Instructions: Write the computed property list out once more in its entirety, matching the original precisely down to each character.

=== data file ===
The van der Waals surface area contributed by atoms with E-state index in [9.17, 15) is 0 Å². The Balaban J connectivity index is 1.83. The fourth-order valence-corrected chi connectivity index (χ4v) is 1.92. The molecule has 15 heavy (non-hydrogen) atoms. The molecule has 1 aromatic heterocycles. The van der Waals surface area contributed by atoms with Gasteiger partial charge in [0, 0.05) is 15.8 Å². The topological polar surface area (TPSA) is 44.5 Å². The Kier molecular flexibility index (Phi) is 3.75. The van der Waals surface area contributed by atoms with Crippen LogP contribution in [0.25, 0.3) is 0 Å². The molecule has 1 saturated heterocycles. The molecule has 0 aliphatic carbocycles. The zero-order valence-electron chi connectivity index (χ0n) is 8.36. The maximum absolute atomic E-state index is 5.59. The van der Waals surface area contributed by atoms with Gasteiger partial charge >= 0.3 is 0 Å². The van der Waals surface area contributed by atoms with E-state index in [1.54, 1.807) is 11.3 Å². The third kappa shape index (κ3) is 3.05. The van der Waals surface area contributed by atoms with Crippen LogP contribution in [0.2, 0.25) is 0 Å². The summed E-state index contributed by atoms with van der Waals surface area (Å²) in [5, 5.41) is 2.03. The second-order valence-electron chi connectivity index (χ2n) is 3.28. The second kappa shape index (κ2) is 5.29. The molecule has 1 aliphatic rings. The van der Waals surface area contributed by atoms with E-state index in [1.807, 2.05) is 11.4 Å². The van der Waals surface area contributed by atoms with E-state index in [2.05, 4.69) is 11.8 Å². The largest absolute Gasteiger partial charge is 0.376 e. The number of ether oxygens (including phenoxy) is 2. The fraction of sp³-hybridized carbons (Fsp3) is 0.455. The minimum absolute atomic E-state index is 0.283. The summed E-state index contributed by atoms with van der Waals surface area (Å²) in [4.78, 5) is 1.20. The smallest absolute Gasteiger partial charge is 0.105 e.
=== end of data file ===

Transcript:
The van der Waals surface area contributed by atoms with E-state index in [9.17, 15) is 0 Å². The Balaban J connectivity index is 1.83. The fourth-order valence-corrected chi connectivity index (χ4v) is 1.92. The molecule has 15 heavy (non-hydrogen) atoms. The molecule has 1 aromatic heterocycles. The van der Waals surface area contributed by atoms with Gasteiger partial charge in [0, 0.05) is 15.8 Å². The topological polar surface area (TPSA) is 44.5 Å². The Kier molecular flexibility index (Phi) is 3.75. The van der Waals surface area contributed by atoms with Crippen LogP contribution in [0.25, 0.3) is 0 Å². The molecule has 1 saturated heterocycles. The molecule has 0 aliphatic carbocycles. The zero-order valence-electron chi connectivity index (χ0n) is 8.36. The maximum absolute atomic E-state index is 5.59. The van der Waals surface area contributed by atoms with Gasteiger partial charge >= 0.3 is 0 Å². The van der Waals surface area contributed by atoms with E-state index in [1.54, 1.807) is 11.3 Å². The third kappa shape index (κ3) is 3.05. The van der Waals surface area contributed by atoms with Crippen LogP contribution in [0.2, 0.25) is 0 Å². The summed E-state index contributed by atoms with van der Waals surface area (Å²) in [5, 5.41) is 2.03. The second-order valence-electron chi connectivity index (χ2n) is 3.28. The second kappa shape index (κ2) is 5.29. The molecule has 1 aliphatic rings. The van der Waals surface area contributed by atoms with E-state index in [1.807, 2.05) is 11.4 Å². The van der Waals surface area contributed by atoms with E-state index in [2.05, 4.69) is 11.8 Å². The largest absolute Gasteiger partial charge is 0.376 e. The number of ether oxygens (including phenoxy) is 2. The fraction of sp³-hybridized carbons (Fsp3) is 0.455. The minimum absolute atomic E-state index is 0.283. The summed E-state index contributed by atoms with van der Waals surface area (Å²) in [4.78, 5) is 1.20. The smallest absolute Gasteiger partial charge is 0.105 e.